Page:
Germany’s booming economy and the decline in unemployment has long been isolated from the crisis with the euro on Europe’s periphery. This time, however, is coming to an end. German economy already showing signs that it is also vulnerable, but Chancellor Angela Merkel was forced to make sacrifices, writes in his analysis of German magazine Spiegel.
For the last 10 days the stock exchange index DAX, which includes blue chip of Europe’s largest economy, fell by 16%. The stock decline is a warning, just as happened last summer when the DAX lost 30% within just a few weeks, sparking a wave of political moves.
Thus, a summit was followed by another as a result of which lent increasing rescue funds. Meanwhile the German government tried to combat the problem by simply prohibit short selling investors not to enable them to make bets on the sinking stock prices. A widespread belief in Germany is that everything that happens affects only the financial markets.
This is perhaps the biggest problem the Germans in a crisis with two-year euro. For Germans, this crisis has always belonged to others – Greeks, Portuguese, Spaniards and Italians. They say they have not kept their finances under control and now it is clear that we should adopt the German model. For their part the economy is booming and people have jobs, and Germany is an island of prosperity amidst a sea of misery.
But now even the most stubborn have begun to realize that this concept can not work. Falling stock prices are just one of many indicators. Sales managers talk about the unfavorable prospects for months, and in May Ifo index of business climate – one of the leading economic indicators fell for the first time in six months.
Even the leading automotive export industry, usually spoiled by the successes recorded their first downs in May. In the same month last year, production fell by 17%, while exports declined by 13%. For comparison – EU-wide auto sales fell by 7% in April yoy.
German companies are now seriously worried that the crisis that began in the outskirts of Europe, is increasingly coming to the center. And the fear is justified. A national economy, no matter how strong, can not remain aloof from the general trend in the long run. Businesses recognize that sharply falling demand from countries affected by the crisis, and managers aware that this may be just the beginning.
The fact that Germany bore on his back so little of the crisis so far, due largely to emerging markets like China, India, Brazil and Russia. Their economies are booming, and companies and consumers in developing economies willingly buy German products. One example – the number of imported German cars in China marked a record in 2011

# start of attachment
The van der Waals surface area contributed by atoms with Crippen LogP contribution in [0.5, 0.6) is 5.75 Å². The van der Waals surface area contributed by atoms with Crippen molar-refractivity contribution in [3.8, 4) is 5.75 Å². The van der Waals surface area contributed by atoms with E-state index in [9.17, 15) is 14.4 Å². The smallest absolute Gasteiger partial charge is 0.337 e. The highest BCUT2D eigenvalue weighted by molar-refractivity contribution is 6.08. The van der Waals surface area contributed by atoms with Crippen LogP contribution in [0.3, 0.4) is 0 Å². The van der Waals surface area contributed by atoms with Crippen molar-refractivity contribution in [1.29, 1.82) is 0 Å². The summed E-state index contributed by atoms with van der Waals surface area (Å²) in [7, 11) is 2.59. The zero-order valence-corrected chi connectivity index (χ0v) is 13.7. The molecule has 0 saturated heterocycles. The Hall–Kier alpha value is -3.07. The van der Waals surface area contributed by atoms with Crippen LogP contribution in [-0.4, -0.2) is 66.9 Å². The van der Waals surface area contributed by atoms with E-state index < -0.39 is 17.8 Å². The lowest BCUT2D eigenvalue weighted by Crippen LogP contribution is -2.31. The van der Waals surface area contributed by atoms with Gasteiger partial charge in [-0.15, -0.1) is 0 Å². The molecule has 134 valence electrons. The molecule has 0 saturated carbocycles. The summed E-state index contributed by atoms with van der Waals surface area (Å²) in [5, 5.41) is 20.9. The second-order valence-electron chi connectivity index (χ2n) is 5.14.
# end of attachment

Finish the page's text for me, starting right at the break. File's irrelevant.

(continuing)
But things do not go here. China’s economy stopped growing as fast as it did a year ago, and Russia felt the effects of the crisis in the form of currency turbulence. Not to mention that the U.S., the largest economy in the world, just slow down and face serious problems.
All this makes even more important Germans finally realize how deeply mired in crisis. And just to stand side no longer an option. When investors from Asia or the U.S. lose confidence in the euro area and decide to withdraw money from Europe, Germany will also feel the effects.
What to do
In the interest of Germany to solve problems quickly and continuously threatening the monetary union. Therefore require more radical steps than those that Germany is prepared to take at this stage. This applies to both government and Chancellor Angela Merkel, but also for the German nation as a whole, so far violently rejected the prospect of the country to give up power or money to save the euro.
In the end should be just that. Without economic government and true fiscal union, the euro will not survive. European leaders already have a significant impact on the budgets of countries in crisis. Moreover, fiscal pact already agreed 25 of 27 Member States of the EU summit in January, also requires signatories to exercise fiscal responsibility.
However, these measures are incomplete and temporary. Saving the euro requires European countries, including Germany, to give up part of their independence and to adopt more collaborative solutions. And eventually the eurozone countries should be collectively responsible for its debts.